Tag Archives: Morgan Stanley

Pension Funds Sue Big Banks over Manipulation of $12.7 Trillion Treasuries Market

At least two government pension funds have sued major banks, accusing them of manipulating the $12.7 trillion market for U.S. Treasury bonds to drive up profits, thereby costing the funds—and taxpayers—millions of dollars.

As with another case earlier this year, in which major banks were found to have manipulated the London Inter bank Offered Rate (LIBOR), traders are accused of using electronic chat rooms and instant messaging to drive up the price that secondary customers pay for Treasury bonds, then conspiring to drop the price banks pay the government for the bonds, increasing the spread, or profit, for the banks. This also ends up costing taxpayers more to borrow money.

In the latest complaint, the Oklahoma Firefighters Pension and Retirement System is suing Barclays Capital, Deutsche Bank, Goldman Sachs, HSBC Securities, Merrill Lynch, Morgan Stanley, Citigroup and others, according to Courthouse News Service. Last month State-Boston Retirement System (SBRS) filed a similar complaint against 22 banks, many of which are the same defendants in the Oklahoma suit.

“Defendants are expected to be ‘good citizens of the Treasury market’ and compete against each other in the U.S. Treasury Securities markets; however, instead of competing, they have been working together to conclusively manipulate the prices of U.S. Treasury Securities at auction and in the when-issued market, which in turn influences pricing in the secondary market for such securities as well as in markets for U.S. Treasury-Based Instruments,” the Oklahoma complaint states.

The State-Boston suit, which named Bank of America Corp’s Merrill Lynch unit, Citigroup, Credit Suisse Group, Deutsche Bank, Goldman Sachs, HSBC, JPMorgan Chase, UBS and 14 other defendants, makes similar charges.

SBRS uncovered the scheme when it hired economists to analyze Treasury securities price behavior, which pointed to market manipulation by the banks.

“The scheme harmed private investors who paid too much for Treasuries, and it harmed municipalities and corporations because the rates they paid on their own debt were also inflated by the manipulation,” Michael Stocker, a partner at Labaton Sucharow, which represents State-Boston, said in an interview with Reuters. “Even a small manipulation in Treasury rates can result in enormous consequences.”

Both the suits are seeking treble unnamed damages from the financial institutions involved. The LIBOR action earlier this year involved a settlement of $5.5 billion.

The U.S. Justice Department has reportedly launched its own investigation into the alleged Treasury market conspiracy.

by Steve Straehley in allgov.com

To Learn More:

Banks Rigged Treasury Bonds, Class Claims (by Lorraine Baily, Courthouse News Service)

State-Boston Retirement System, on behalf of itself and v. Bank of Nova Scotia (Courthouse News Service)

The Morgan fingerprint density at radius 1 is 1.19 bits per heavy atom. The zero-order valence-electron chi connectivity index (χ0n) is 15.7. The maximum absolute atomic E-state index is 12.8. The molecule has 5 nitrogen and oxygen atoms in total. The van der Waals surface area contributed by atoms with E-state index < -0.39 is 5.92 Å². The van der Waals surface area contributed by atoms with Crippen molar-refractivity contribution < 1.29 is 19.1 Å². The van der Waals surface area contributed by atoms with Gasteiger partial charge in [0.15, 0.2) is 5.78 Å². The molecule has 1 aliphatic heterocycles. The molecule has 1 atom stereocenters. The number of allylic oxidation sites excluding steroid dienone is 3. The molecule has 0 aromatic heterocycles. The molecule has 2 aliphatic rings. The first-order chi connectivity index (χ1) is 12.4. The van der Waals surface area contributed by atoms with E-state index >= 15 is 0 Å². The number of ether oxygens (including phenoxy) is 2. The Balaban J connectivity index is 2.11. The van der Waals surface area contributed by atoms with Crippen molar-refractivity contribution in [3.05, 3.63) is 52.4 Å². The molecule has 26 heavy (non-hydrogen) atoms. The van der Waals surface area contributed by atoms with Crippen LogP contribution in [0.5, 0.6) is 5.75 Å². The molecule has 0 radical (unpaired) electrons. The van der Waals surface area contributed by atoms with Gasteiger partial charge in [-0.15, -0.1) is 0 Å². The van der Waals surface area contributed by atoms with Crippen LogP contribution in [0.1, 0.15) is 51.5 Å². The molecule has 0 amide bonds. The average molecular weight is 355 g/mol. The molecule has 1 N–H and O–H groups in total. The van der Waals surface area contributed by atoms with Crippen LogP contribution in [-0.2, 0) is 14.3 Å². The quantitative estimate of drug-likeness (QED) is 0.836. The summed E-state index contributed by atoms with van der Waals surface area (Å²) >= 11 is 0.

Lawsuit Accuses 22 Banks of Manipulating U.S. Treasury Auctions (by Jonathan Stempel, Reuters)

Four Banks Guilty of Currency Manipulation but, as Usual, No One’s Going to Jail (by Steve Straehley and Noel Brinkerhoff, AllGov)

How Low Can the Price of Oil Plunge?

https://i0.wp.com/www.gulf-times.com/NewsImages/2014/10/27/30d677e0-63da-4004-ac67-2ce174ec36a9.jpgby Wolf Richter

It is possible that a miracle intervenes and that the price of oil bounces off and zooms skyward. We’ve seen stocks perform these sorts of miracles on a routine basis, but when it comes to oil, miracles have become rare. As I’m writing this, US light sweet crude trades at $76.90 a barrel, down 26% from June, a price last seen in the summer of 2010.

But this price isn’t what drillers get paid at the wellhead. Grades of oil vary. In the Bakken, the shale-oil paradise in North Dakota, wellhead prices are significantly lower not only because the Bakken blend isn’t as valuable to refiners as the benchmark West Texas Intermediate, but also because take-away capacity by pipeline is limited. Crude-by-rail has become the dominant – but more costly – way to get the oil from the Northern Rockies to refineries on the Gulf Coast or the East Coast.

These additional transportation costs come out of the wellhead price. So for a particular well, a driller might get less than $60/bbl – and not the $76.90/bbl that WTI traded for at the New York Mercantile Exchange.

Fracking is expensive, capital intensive, and characterized by steep decline rates. Much of the production occurs over the first two years – and much of the cash flow. If prices are low during those two years, the well might never be profitable.

Meanwhile, North Sea Brent has dropped to $79.85 a barrel, last seen in September 2010.

So the US Energy Information Administration, in its monthly short-term energy outlook a week ago, chopped down its forecast of the average price in 2015: WTI from $94.58/bbl to $77.55/bbl and Brent from $101.67/bbl to $83.24/bbl.

Independent exploration and production companies have gotten mauled. For example, Goodrich Petroleum plunged 71% and Comstock Resources 58% from their 52-week highs in June while Rex Energy plunged 65% and Stone Energy 54% from their highs in April.

Integrated oil majors have fared better, so far. Exxon Mobil is down “only” 9% from its July high. On a broader scale, the SPDR S&P Oil & Gas Exploration & Production ETF (XOP) is down 28% from June – even as the S&P 500 set a new record.

https://i0.wp.com/maxspeak.net/wp-content/uploads/2014/08/34852468Rick-Santelli-380x190.jpg

So how low can oil drop, and how long can this go on?

The theory is being propagated that the price won’t drop much below the breakeven point in higher-cost areas, such as the tar sands in Canada or the Bakken in the US. At that price, rather than lose money, drillers would stop fracking and tar-sands operators would shut down their tar pits. And soon, supplies would tighten up, inventories would be drawn down, and prices would jump.

But that’s not what happened in natural gas. US drillers didn’t stop fracking when the price of natural gas plunged below the cost of production and kept plunging for years. In April 2012, it reached not a four-year low but a decade-low of about $1.90 per million Btu at the Henry hub. At the time, shorts were vociferously proclaiming that gas storage would be full by fall, that the remaining gas would have to be flared, and that the price would then drop to zero.